Tying Knots for Sailing
Being able to tie knots is particularly important in sailing to ensure that your lines are properly secured. There are a significant number of sailing knots you can do in many situations, but we have pulled together the most important ones in learning how to sail.
You should learn how to tie these knots when you sail:
Bowline: This is the most important sailing knot and allows you to make a loop. It is useful in many applications, including fastening to poles, other lines, putting a halyard on a sail, and hanging pretty much anything. It stays intact under pressure, allowing for weight without untying.
Clove Hitch: While it is not as secure as the bowline, it is a super quick knot to tie and untie. You will use this to hang things easily that do not require heavy pressure or large weight constraints.
Cleat Hitch: You will use this often to secure lines to a cleat, which is the metal mechanism on the edges of the boat that are designed to securely hold your lines. They are used often during docking, towing, and in certain rigging situations. This is a useful knot to know for easy securing.
You can find photo instructions on how to tie each of these knots on the American Sailing Association website.
If you plan to spend many hours or days on the water, you will probably want to take a break. This will require anchoring a sailboat. Proper anchoring is important so that the boat does not drift in severe weather conditions. You will need to be aware of conditions in choosing when and where to anchor. Ideally, you should anchor in areas that are slightly protected from the wind.
There are charts that will show you good areas to anchor on a map. You will want to anchor into sand and mud for the best holds. You want to make sure that when you do drop the anchor into the water that it is fully free and that you are aware of the length that is being dropped into the water.
You will want to slow down as you approach the desired spot, making sure that there are no boats around you and that the depth is at the desired level. Lower the anchor slowly so that it will properly sit in the water. Once it is set, determine the scope in which you want your boat to sit from the anchor. This will determine how the length of the rode (chain) you let out.
You should always check on the anchor to make sure no movement or changes have occurred for safety. Check your GPS!
In order to safely dock the boat, come into the dock slowly and with the bow into the wind. Your fenders (buoys used to protect the boat from the dock) should be in place as you approach. As you approach the dock slowly, you should be able to easily step onto the dock holding the dock lines. Someone on the dock can help you move the boat into the desired location on the dock.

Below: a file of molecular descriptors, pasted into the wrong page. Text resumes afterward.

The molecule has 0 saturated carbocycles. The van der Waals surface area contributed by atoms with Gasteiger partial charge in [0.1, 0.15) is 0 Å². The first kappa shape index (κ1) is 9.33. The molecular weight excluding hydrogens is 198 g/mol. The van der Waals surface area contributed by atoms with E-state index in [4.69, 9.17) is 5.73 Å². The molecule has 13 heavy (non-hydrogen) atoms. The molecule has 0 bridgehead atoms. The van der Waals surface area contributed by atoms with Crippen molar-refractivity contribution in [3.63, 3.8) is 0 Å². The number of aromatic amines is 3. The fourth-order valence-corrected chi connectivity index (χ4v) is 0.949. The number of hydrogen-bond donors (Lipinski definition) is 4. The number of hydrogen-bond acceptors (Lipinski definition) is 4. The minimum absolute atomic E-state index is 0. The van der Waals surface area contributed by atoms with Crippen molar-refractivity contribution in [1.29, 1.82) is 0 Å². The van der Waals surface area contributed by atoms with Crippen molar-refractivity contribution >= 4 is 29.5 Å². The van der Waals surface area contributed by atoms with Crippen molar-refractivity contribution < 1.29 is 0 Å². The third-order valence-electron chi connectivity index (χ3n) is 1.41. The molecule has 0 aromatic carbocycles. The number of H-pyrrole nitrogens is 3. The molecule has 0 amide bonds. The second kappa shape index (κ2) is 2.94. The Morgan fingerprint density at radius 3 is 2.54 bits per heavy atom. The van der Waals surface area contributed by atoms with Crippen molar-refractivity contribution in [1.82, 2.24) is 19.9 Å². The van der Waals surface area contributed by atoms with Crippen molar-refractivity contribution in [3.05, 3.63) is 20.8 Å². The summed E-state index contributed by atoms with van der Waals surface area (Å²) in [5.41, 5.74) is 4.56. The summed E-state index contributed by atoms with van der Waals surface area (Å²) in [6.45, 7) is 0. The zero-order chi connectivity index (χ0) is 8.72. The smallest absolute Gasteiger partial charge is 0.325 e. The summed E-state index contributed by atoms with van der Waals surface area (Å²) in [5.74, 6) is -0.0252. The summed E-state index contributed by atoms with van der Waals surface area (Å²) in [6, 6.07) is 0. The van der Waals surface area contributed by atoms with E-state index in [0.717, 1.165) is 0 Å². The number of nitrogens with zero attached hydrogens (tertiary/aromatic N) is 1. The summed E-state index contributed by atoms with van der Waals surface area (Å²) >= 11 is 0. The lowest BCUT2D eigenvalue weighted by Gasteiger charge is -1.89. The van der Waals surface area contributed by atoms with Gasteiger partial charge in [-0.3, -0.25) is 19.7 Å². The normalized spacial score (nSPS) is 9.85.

You will then want to secure the dock, especially with the chance of winds and intense currents. Tie the bow and stern lines first and make sure all lines are properly knotted. You will want to keep fenders secure, so they can protect the boat from the dock.
Techniques While Sailing
While we gave you general definitions, let’s dive a bit deeper into the two major sailing techniques: tacking and jibing. Both techniques are used to change direction.
In tacking, you will turn the boat by turning into the wind. You will want to tighten your sails and increase speed so it can make it through the wind resistance. The boat will heel one way and quickly shift, so you will need to reposition your body weight quickly. You shouldn’t have to adjust the mainsheet.
In jibing, you are turning the boat away from the wind. You will still need to move your weight, and the sails will shift sides. This crossing of the mainsail happens very quickly, and you must be aware of the boom so that you don’t get hit! You must trim the jib sheet as your point of sail changes.
These techniques are best taught by practicing on the water in different conditions. Starting in a smaller sailboat is the best way to learn.
Safety Procedures For Sailing
There are some general safety procedures you should follow while sailing:
- Wear proper personal floatation devices.
- Attach a tether to yourself in unsafe sailing conditions in case you are thrown from the boat.
- Pay attention to sails in different weather conditions.
- Avoid dangerous areas that may damage the boat.
- Make sure you are well-versed in boating techniques and skills for safe sailing.
- Maintain a safe distance from shore and other boats.
- Stay vigilant in calm waters as most mistakes happen when you are not paying attention.
Recovering From Capsize
In the event of a capsize, you should use the “scoop method.” One person will put their weight on the centerboard (center of boat) to help it lift upright. You are scooping the other crew members back into the boat. Using the heaviest person is the one on the centerboard. You will lean back to shift your weight for recovery. You can use the jib sheet to hold onto.
This is the easiest recovery method and is typically used in smaller boats.
While you can follow these guidelines to teach yourself how to sail, the best way to learn is to experience sailing in person. We recommend taking lessons or sailing with experienced individuals who can show you the ropes. Reading as much of you can will give you the proper knowledge, but hands-on experience will allow you to master the art of sailing!